The First Doctor regenerates into the second, Patrick Troughton, in 1966 ("The Tenth Planet"), establishing that the Doctor will always live again. What if the same were true for American history? In the excellent faux-documentary Confederate States of America (2004), we see an aged Abraham Lincoln spared his assassination. He is 1905, aged 96, and exiled to Canada, the loser in what came to be known as "The War of Northern Aggression." He sits in the faded space of a fake D.W. Griffith film The Hunt for Dishonest Abe. This is Lincoln's last take in alternate history. There are no reshoots.
Given all of this, Kennedy could still be alive now, if only the TARDIS has arrived a day earlier. Can you hear the wheezing of its ancient engines as the motorcade appears in Dealey Plaza, making a right turn onto Houston Street from Main? Kennedy would be 96 as well, perhaps whispering about Obamacare to senior government officials, or exchanging Tweets with Fidel Castro.
And so the Eleventh Doctor, on Saturday, will meet his earlier self, the Tenth, and no doubt express surprise and worry over such a time-crossing convergence. The vast audience, all swimming in their own oceanic time-streams, will nonetheless delight in their meeting; they will marvel in the communion of their companions Rose (Tenth) and Clara (Eleventh)--their Jackie O's--who will perhaps stare starry-eyed into the time vortex of this historic occasion while gazing deeply into the eyes of their Doctors.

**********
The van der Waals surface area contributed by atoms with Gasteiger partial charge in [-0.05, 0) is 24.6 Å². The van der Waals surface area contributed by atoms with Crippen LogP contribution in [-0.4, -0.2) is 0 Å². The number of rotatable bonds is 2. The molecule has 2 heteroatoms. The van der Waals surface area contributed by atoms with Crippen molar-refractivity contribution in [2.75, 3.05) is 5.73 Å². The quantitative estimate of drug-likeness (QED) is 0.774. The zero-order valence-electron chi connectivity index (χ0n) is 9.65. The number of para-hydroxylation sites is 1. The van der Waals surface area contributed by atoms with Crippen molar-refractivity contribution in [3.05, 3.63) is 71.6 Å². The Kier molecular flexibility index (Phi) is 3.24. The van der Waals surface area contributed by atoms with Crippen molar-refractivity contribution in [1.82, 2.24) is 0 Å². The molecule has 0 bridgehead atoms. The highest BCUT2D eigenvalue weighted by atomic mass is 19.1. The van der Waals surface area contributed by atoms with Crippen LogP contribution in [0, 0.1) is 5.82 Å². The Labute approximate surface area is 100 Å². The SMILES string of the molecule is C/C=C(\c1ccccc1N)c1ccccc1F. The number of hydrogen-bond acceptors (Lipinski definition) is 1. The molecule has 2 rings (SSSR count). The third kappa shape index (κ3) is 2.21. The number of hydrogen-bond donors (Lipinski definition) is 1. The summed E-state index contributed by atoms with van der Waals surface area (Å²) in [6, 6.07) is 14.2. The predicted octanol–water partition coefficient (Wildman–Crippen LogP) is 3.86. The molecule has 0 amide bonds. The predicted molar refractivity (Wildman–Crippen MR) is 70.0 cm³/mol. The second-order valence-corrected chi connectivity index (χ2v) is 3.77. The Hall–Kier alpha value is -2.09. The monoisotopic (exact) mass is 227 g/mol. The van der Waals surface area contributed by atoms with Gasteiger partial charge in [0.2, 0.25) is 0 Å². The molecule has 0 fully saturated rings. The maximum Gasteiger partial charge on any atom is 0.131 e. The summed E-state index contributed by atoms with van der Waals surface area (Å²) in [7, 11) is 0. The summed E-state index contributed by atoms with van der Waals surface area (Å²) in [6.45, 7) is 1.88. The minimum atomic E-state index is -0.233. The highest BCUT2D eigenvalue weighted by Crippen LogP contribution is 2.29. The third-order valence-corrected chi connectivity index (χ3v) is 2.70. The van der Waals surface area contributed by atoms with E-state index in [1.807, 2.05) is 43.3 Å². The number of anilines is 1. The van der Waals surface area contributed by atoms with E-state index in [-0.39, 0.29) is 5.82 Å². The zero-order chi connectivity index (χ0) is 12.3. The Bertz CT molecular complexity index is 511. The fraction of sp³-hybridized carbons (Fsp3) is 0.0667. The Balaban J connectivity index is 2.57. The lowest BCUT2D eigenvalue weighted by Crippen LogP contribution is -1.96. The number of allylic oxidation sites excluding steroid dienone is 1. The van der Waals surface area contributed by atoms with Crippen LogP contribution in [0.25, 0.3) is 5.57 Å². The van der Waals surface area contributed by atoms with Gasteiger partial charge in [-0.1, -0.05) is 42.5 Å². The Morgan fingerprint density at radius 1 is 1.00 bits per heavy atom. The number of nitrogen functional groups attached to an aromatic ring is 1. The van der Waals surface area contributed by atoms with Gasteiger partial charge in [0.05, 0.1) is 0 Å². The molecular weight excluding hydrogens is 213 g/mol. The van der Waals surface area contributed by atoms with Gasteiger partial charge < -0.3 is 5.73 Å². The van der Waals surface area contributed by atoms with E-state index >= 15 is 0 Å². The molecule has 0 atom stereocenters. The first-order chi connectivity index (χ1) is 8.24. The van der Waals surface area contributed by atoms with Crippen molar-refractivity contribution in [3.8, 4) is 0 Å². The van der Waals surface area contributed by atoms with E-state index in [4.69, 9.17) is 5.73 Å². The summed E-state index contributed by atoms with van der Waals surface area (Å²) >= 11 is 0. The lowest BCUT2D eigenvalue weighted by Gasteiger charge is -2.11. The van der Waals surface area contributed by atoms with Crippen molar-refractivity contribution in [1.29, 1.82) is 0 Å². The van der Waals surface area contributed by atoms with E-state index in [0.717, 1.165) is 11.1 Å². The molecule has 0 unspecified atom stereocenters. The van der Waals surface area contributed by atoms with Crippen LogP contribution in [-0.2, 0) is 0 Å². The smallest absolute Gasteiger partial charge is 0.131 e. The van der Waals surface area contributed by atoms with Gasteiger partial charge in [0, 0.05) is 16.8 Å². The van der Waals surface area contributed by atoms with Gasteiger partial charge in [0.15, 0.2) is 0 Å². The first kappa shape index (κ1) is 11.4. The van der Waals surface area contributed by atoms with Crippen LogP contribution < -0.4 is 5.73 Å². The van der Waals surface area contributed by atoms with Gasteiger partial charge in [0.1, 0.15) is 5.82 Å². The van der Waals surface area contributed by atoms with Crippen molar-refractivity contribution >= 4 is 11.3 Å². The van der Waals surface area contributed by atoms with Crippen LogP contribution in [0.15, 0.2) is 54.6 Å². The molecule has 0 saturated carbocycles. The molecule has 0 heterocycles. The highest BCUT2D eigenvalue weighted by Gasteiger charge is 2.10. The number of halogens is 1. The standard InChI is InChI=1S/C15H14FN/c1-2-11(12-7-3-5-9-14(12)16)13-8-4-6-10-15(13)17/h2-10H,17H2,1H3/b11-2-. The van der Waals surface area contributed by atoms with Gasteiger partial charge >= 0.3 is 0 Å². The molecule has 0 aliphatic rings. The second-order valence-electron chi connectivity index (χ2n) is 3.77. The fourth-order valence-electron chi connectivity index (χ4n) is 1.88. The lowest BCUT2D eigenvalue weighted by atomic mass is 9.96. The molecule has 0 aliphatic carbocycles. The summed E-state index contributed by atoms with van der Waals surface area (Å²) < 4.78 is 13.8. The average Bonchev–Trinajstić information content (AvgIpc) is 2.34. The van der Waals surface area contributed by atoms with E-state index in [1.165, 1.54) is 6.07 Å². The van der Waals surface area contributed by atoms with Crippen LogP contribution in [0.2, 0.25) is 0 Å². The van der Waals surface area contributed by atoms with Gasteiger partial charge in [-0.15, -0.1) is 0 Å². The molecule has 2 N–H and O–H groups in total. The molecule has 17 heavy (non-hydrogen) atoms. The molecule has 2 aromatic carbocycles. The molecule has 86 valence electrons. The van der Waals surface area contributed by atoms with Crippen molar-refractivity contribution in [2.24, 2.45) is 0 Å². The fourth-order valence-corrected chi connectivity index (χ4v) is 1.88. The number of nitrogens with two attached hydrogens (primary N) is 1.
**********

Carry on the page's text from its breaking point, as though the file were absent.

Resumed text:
Come Saturday, you'll know where to find me. I'll be watching, but I'm no fanboy.
I'm interested in the way these things never quite come together, in the way history never really changes, and how nothing of import may ever be reversed.
I'll speak to my father about the anniversary of Kennedy's death, and while he opines in his Billy Fluffs about Oswald and Jack Ruby and the once-so-beautiful Jackie O., I'll look everywhere I can -- on television, and even in his bedroom -- for a TARDIS that will never appear.
History may be filled with reshoots, as Doctor Who well knows, but only on television.